Kentucky Workers’ Productivity Is Growing But Wages Are Not

By Jason Bailey
October 23, 2014

A big reason many Kentucky workers’ wages are stuck is that they’ve been left out of the gains from economic growth, which have been going in large part to those at the top.

This trend can be seen in the relationship between productivity—the value of the economic output produced per hour worked—and worker compensation.

Increases in productivity provide the basis for increases in workers’ living standards because it means the economy is generating growing wealth. In the United States from the late 1940s to the early 1970s, worker productivity and read more

What the Research Says About Minimum Wage Increases

By Jason Bailey
October 15, 2014

While Louisville considers whether to increase its minimum wage in the face of federal and state inaction, there’s no question that many thousands of low-wage workers stand to benefit. But some are claiming that the city will also suffer from harmful job loss were it to take this action.

You often hear opponents claim that minimum wage increases will result in meaningful declines in employment. However, that’s based on outdated theories about the minimum wage that don’t match where much of the best empirical research has been pointing. As noted read more

Student Loan Default Rates Drop Nationally but Not in Kentucky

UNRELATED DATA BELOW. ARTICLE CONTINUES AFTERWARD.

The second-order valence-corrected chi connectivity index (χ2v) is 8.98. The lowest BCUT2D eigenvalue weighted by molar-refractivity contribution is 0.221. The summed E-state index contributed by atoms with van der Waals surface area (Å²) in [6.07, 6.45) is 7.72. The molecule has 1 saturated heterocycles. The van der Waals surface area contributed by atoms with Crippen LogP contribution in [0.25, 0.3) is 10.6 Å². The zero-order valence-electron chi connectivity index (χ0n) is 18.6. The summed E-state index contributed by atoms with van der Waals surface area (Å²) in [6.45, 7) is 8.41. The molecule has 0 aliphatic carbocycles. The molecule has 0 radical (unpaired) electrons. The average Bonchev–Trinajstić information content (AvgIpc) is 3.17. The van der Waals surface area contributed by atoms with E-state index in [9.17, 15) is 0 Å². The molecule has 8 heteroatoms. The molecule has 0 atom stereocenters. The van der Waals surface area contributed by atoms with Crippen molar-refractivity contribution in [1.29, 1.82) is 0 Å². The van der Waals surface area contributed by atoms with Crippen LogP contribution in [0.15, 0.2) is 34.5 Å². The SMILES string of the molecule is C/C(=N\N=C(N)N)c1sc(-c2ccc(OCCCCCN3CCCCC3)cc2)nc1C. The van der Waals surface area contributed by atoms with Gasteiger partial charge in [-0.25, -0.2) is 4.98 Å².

By Ashley Spalding
September 25, 2014

As described in a WFPL article published today, Kentucky’s federal student loan default rate is now the 4th- highest among the states. Also, while new data shows some improvement in the national student loan default rate, Kentucky’s rate did not improve.

According to the new federal Department of Education data, the national three-year student loan default rate is 13.7 percent while in Kentucky it is 17.5 percent. The national student loan default rate declined this year, down from 14.7 percent last year. But Kentucky’s rate last year was 17.3 percent, read more

Kentucky Should Get Involved In Debate About New College Affordability Strategies

By Ashley Spalding
July 22, 2014

While recent discussion of the student debt crisis has focused largely on federal proposals to make student loan payments easier to manage, several states (not to mention Starbucks) are experimenting with new strategies as well. Given Kentucky’s growing college affordability challenges, the state should get involved in this conversation while keeping in mind the specific shortcomings of particular ideas.

Driven in part by dramatic increases in tuition rates across the nation, cumulative student loan debt in the U.S. has reached $1.2 trillion and continues to grow. These trends are largely read more

Lessening Burden of Student Loans One Step of Many Toward Greater College Affordability

By Ashley Spalding
June 11, 2014

There is a lot of focus this week on what can be done to address the student loan debt crisis—with cumulative U. S. student loan debt having reached $1.2 trillion and continuing to grow. On Monday President Obama signed an executive order that will lower student loan payments for up to five million additional students and forgive their loan balances after 20 years of repayment. And the Senate is set to consider a bill to allow graduates with student loan interest rates much higher than those currently available to refinance read more